Japan has entered its rainy season, known for frequent heavy downpours that persist until the autumn typhoon season. The Ministry of Land, Infrastructure, Transport and Tourism (MLIT) is actively taking measures to mitigate the impact of heavy rain disasters. One of their strategies involves leveraging autonomous small unmanned aircraft, commonly known as drones. In May, the Ministry conducted a drone demonstration, achieving continuous flight for over three hours. By extending the flight duration of drones, they aim to gain a more comprehensive understanding of areas prone to sediment-related incidents and river overflow. This knowledge will enable the implementation of effective measures to mitigate the impact of disasters.
On the day of the demonstration, a sense of anticipation filled the air as the countdown echoed through the loudspeakers. The drone, which had completed a flight of approximately three hours, safely descended to the ground. Observers erupted in applause as they celebrated the Ministry's first successful attempt at a long continuous flight using a drone. About 60 individuals, including representatives from private drone companies and MLIT officials, were there to witness the moment.
Drones capable of extended flights operate on a hybrid system, using gasoline to power a generator that drives the motor. This configuration enables continuous flight for approximately 11 hours.
Flying Beyond the Visual Range
Until now, drones used in disaster scenarios had a battery capacity of only 10 to 20 minutes of flight time per charge. Hisanobu Sato, a technical adviser from MLIT who participated in the demonstration experiment, expressed optimism about the new drone's capabilities. He stated, "Previously, we had to transport drones close to the disaster site. But we can fly this drone directly to the disaster site."
Drones have different flight modes categorized from Levels 1 to 4, depending on associated risks. MLIT's demonstration was conducted at Level 3, involving autonomous flight in unmanned areas beyond the operator's visual range.
A monitor placed on the riverbank displayed three-dimensional data of the river and surface topography, collected using a laser sensor mounted on the drone.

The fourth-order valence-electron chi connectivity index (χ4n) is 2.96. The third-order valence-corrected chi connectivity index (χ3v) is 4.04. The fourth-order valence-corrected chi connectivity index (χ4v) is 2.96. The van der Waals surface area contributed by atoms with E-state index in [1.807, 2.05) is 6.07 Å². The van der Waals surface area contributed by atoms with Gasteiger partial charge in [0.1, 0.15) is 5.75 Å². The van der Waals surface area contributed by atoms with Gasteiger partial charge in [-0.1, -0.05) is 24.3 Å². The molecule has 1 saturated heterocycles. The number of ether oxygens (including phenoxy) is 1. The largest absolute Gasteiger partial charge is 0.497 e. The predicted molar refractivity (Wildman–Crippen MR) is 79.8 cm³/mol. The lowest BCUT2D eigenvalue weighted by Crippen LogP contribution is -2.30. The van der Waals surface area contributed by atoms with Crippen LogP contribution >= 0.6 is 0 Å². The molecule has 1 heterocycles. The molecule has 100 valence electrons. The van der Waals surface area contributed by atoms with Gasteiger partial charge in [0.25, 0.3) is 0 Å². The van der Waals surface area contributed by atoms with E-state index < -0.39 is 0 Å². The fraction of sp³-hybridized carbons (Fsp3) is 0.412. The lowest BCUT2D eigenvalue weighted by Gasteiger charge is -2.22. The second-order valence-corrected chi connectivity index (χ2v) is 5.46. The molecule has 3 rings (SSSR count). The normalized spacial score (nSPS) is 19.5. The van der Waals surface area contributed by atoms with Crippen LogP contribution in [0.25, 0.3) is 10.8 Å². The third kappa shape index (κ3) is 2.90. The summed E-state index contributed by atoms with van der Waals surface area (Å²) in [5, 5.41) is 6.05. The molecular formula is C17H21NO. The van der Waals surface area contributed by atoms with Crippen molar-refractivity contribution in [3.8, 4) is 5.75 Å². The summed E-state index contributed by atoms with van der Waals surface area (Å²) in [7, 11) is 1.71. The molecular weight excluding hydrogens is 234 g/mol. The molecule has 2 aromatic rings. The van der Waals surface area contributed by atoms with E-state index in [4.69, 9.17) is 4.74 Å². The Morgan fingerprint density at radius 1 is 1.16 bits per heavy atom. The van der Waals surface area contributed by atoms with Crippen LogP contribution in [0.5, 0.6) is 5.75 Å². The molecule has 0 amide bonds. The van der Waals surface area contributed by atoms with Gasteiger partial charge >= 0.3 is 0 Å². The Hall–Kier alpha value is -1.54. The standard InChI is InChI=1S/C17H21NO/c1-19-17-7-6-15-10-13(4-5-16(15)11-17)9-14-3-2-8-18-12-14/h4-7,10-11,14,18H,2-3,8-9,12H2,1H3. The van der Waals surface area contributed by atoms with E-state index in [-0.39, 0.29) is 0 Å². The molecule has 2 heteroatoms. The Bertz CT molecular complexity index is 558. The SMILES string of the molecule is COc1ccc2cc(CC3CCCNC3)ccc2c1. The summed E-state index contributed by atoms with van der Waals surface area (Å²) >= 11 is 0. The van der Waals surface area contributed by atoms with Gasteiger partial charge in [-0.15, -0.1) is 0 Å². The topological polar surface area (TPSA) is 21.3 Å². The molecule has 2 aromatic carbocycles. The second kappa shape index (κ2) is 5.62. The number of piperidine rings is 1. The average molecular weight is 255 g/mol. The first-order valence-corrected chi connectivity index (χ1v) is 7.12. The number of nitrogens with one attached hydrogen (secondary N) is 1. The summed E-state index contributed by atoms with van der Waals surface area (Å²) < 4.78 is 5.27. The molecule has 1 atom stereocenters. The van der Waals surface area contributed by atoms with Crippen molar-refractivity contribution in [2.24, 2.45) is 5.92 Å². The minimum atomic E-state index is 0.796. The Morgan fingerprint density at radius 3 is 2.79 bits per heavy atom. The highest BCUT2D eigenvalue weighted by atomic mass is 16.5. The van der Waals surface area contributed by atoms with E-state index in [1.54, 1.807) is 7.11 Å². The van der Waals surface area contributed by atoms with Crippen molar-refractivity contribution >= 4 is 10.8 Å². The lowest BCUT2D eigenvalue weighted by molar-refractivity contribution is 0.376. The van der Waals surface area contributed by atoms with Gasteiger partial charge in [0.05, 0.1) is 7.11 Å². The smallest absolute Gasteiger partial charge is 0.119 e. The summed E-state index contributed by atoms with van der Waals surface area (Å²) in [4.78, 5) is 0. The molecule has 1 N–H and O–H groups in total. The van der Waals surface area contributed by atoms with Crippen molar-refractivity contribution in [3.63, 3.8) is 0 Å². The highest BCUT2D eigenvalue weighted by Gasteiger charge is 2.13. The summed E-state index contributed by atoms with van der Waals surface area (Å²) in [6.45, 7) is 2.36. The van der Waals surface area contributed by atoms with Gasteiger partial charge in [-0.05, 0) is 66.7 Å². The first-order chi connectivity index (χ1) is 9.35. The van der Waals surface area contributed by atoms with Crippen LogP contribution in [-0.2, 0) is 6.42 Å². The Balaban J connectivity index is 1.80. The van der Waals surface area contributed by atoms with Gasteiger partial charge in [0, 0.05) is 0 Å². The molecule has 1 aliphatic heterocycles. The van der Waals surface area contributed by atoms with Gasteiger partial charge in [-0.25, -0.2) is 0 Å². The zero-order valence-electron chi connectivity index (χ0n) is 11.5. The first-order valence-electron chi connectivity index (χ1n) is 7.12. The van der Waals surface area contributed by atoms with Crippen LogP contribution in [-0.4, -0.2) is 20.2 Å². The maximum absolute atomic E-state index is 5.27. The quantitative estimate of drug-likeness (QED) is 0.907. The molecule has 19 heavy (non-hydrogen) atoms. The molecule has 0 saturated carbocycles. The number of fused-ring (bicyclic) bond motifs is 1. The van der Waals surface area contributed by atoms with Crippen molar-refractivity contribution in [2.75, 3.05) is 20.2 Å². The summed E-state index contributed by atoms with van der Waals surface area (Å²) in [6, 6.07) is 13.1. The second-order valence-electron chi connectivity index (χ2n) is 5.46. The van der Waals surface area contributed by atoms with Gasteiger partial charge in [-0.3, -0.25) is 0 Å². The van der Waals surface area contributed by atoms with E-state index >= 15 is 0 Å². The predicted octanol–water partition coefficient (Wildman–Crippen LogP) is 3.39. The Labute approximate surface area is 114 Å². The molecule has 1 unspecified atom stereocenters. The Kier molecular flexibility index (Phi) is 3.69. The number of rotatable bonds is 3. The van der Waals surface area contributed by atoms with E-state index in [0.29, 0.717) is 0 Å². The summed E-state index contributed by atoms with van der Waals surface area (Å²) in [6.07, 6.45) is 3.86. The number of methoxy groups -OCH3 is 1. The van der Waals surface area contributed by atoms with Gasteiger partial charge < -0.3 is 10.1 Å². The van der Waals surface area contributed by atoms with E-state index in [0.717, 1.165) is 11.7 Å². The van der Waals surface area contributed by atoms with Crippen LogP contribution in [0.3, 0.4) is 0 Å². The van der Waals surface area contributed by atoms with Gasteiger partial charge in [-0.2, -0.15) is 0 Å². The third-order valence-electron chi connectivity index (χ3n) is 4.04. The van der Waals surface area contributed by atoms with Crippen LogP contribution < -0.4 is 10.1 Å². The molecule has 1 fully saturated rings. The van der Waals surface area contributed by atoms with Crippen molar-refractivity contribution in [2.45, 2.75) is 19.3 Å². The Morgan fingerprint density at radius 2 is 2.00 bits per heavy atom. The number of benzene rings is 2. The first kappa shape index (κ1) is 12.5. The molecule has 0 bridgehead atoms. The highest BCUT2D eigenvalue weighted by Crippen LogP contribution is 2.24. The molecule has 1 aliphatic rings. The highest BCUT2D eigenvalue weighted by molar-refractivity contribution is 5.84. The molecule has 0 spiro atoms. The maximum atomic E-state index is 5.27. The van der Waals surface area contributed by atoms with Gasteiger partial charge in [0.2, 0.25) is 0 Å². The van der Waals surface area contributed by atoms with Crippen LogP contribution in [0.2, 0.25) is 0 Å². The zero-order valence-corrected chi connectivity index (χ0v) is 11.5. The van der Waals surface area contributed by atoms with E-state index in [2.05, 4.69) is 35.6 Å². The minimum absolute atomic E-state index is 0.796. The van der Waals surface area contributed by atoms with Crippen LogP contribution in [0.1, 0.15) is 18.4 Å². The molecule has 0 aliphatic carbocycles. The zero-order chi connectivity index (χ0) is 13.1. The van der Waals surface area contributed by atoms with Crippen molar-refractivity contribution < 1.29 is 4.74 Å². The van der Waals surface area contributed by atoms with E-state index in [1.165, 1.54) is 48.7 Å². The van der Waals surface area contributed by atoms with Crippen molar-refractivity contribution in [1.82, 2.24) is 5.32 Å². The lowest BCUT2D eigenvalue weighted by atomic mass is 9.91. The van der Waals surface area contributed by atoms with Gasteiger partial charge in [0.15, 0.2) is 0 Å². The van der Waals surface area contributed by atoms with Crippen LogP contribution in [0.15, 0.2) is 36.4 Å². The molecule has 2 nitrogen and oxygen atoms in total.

Takaharu Tomii is the Chief Technology Officer of amuse oneself Inc, an Osaka-based company specializing in drone surveying equipment. He explained, "By employing green lasers, which are less affected by water absorption [compared to infrared, as green lasers have a shorter wavelength] we can quickly capture three-dimensional images of rivers and ground surfaces immediately after heavy rain disasters."
Detecting Disaster Indicators
Drones also play a significant role in pre-disaster situations. Koichi Sakai is a section manager at PASCO Corporation, a leading surveying company in Tokyo. He emphasized the importance of ongoing surface measurements during non-emergency periods as they can identify anomalies that might lead to disasters.
Drones are capable of low-altitude flights ranging from 50 to 100 meters. That means they can facilitate detailed surveys, enabling the early detection of disaster indicators. Combining aerial footage captured by drones and three-dimensional terrain data has the potential to identify areas vulnerable to severe damage.
So far, drones have primarily been used for terrain surveys to create maps. But now, MLIT intends to actively employ them not only for disaster response but also for infrastructure inspections, including bridges and dams, as well as surveys at construction sites.
In December 2022, Japan implemented a new regulation allowing Level 4 flights. This has enabled autonomous flights in urban areas where the operator's line of sight is obstructed.
Furthermore, plans are underway to designate the airspace above rivers as "sky highways" for drones. These developments create opportunities for practical applications of long-flight drones, such as transporting food and medicine from urban areas to less populated regions. In March, Japan Post conducted a trial delivery of packages using Level 4 flight in Okutama, Tokyo.
But practical applications of drones still face some big challenges. Ensuring flight safety in adverse weather conditions, like strong winds, remains a priority. Determining the feasibility of scaling up the aircraft's size presents another obstacle.
Kenzo Nonami, an honorary professor at Chiba University and an expert in drones, predicts that hybrid drones with engine systems will become the industry norm. He also emphasizes the need to explore flight operations using silent battery-powered drones in urban areas while reserving engine-powered drones for extended flights at higher altitudes and in suburban zones.
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